Baby on board: the intervention

"By the time the spit had dried under the adhesive Baby on Board suction cup, I knew I would have to say something" ... ...
"By the time the spit had dried under the adhesive Baby on Board suction cup, I knew I would have to say something" ... Peter Brennan. 

If you’re like me, you may have a friend who has recently made a worrying life choice. At first, you didn’t know what to say. Is this really happening? You didn’t think they could sink that low.

Your friend was driving around with a 'Baby on Board' sign.

You know the ones. First introduced in the USA by Safety 1st Corporation in 1984, the Baby on Board sign is a novelty-sized replica street sign that is placed in the rear windows of cars, which have, quite literally, a baby on board.

It seems something happens to most of us once we pass into parenthood. Personal preferences – the very things that once proudly defined us – begin to erode, while new ones take their place. It’s part of a process that, in my life, included the rejection of ‘girl germs’ as a plausible threat. Maybe there’s a part of the brain that manages a collection of beneficial aversions to things around sexuality and parenting, removing them at the appropriate times, and unlocking certain developments as we become sufficiently mature. Presumably this part of the brain later opens the door to things like talk-back radio, sandals with socks and the phrase “make love”.

But most of us manage to resist the Baby on Board sign.

I recently faced a distressing problem when a couple of very old friends had a baby (and I don’t mean my friends are old – although they are regrettably weathered for first-time parents). The point is, we’d known each other for years, and by the time the spit had dried under the adhesive Baby on Board suction cup, I knew it was up to me. I would have to say something.

But this needed to be handled very delicately. Mark and Anna were sweet people, but easy to offend. My wife and I gathered a few trusted friends as a support team, and tried to come up with a scenario where the confrontation could take place: some innocent-sounding get together. I knew that Anna, who once earned money as a dominatrix, now loved cheerfully decorated cupcakes. I knew that Mark tagged along as required by Anna.

So it was arranged: an intervention, with coffee and cupcakes, at our place.

When they arrived, we wasted no time. “Mark, Anna, we’re here to tell you that we love you. And that you need to stop using the Baby on Board sign.”

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Once cornered, we expected them to begin snarling, so it was straight onto the front foot as we made successive pre-emptive strikes. We had already discussed the crazed excuses we anticipated our deluded friends would come out with, so we were ready.

EXCUSE NUMBER 1: Safety (because of the sign, drivers will take extra care around us).

False. Firstly, if you’re a driver and you have kids of your own, aren’t you being safe already? If you’re not curbing the old life-threatening tendencies for the sake of your own kids, why someone else’s?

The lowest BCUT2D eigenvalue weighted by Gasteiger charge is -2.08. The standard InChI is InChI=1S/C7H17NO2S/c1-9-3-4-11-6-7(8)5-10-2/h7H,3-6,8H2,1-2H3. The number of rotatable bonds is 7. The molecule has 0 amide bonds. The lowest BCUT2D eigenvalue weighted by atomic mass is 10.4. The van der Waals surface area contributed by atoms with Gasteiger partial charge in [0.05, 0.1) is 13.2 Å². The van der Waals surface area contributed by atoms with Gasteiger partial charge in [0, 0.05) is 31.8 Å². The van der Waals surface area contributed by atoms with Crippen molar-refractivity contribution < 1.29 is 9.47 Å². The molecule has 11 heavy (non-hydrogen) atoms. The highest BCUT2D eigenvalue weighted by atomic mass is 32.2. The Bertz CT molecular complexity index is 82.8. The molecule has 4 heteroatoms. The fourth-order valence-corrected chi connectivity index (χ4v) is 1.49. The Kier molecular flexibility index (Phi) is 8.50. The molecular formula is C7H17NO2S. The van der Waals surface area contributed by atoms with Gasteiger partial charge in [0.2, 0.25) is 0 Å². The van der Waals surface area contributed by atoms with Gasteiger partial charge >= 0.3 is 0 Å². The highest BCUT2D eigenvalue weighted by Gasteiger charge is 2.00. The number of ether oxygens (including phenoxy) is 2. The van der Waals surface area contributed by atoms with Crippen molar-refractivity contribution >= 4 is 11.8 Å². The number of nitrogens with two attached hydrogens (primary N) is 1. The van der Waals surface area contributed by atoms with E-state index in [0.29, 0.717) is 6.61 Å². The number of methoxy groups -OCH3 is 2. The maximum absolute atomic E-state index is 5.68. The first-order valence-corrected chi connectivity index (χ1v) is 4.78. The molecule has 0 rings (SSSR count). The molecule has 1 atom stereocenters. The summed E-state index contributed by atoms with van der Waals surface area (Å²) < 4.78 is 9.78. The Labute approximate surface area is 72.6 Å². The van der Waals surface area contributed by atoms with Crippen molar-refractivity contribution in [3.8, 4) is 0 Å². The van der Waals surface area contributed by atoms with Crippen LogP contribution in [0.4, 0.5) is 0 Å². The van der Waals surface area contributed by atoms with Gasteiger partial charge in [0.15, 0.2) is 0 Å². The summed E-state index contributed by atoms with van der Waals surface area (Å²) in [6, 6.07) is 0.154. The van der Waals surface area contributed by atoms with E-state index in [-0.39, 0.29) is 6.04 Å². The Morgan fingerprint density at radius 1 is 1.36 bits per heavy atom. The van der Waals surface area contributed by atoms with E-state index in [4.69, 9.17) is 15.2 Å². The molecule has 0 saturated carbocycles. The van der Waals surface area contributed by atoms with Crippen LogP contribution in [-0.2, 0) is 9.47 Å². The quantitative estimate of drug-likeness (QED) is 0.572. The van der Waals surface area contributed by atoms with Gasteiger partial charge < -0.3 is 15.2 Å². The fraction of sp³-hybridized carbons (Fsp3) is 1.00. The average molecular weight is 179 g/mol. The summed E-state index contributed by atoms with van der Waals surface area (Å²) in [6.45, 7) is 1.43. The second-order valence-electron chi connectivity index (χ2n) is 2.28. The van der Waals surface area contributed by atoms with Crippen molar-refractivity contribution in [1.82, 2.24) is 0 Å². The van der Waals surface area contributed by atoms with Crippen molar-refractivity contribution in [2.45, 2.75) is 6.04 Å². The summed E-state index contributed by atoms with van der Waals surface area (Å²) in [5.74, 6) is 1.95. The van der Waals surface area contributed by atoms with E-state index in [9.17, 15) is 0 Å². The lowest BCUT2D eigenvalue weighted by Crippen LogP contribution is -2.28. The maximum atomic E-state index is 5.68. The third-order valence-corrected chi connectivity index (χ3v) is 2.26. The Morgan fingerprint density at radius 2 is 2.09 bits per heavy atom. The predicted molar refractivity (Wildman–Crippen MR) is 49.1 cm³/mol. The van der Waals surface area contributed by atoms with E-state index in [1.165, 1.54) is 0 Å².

Secondly, what about motorists without kids? Unfortunately, they apparently hate people with children, on account of all the ways we ruin their lives. Parents create the living nightmare of café congestion, with our hybrid bulldozer-prams; our children fill the air with wailing noises; nursing mothers carelessly shove bare breasts in the faces of young men, confusing the poor chaps before their time.

These childless people are hovering around you in traffic, every day, just praying for some incident – anything – to give them an excuse to ‘accidentally’ ram your car.

“Anna, Mark, these are just the facts.”

EXCUSE NUMBER 2: It’s ironic.

Rubbish. Irony needs the right context – otherwise it's just attempted irony.

Example: school assembly, age seven. While on stage being awarded a special prize for spelling, I wet my pants in front of 500 students – children whose collective drug of choice was the misfortune of others. Upon emerging from the sickbay with a pair of ill-fitting replacement pants, I told the waiting pack of vultures that what I had done was intentional. It was “ironic”. Back in sickbay, nursing my bruises after a chubby-fisted bashing, I comforted myself that they probably didn’t even know how to spell the word.

So consider the context of that Baby on Board sign: two people of child-bearing age in the front seats, completely free of Nazi piercings or nostril tattoos, driving a sensible car, WITH A BABY IN IT.

As ironic humour, unlike my schoolpants, it’s very dry. Too dry.

EXCUSE NUMBER 3: It’s just a bit of fun.

I’m all for a bit of fun. Look at the cupcakes I chose. Anna? Yellow smiley faces! But is the Baby on Board sign really that fun? Hey – we’re you’re friends; if you ever need a bit of fun, we’re right here.

To illustrate my point, I joked that one of the cupcakes had been laced with a large dose of the designer drug 'Fantasy'. Ha! Cupcake roulette!

Anna immediately vomited.

That was enough for Mark and he stopped us right there. Turns out we should have done a bit more research.

MARK AND ANNA’S EXCUSE: If we’re ever involved in a severe accident, emergency services will know to save the baby first.

We sat there playing that film out in our minds.

It’s a pretty good reason to use the sign. Excellent reason, in fact.

We all apologised. I ate three yellow smiley face cupcakes, hoping to increase my chances at roulette.

Then we all went home.

Peter Brennan is a father of one. He now bashfully displays a Baby on Board sign in the rear window of his sensible family wagon.

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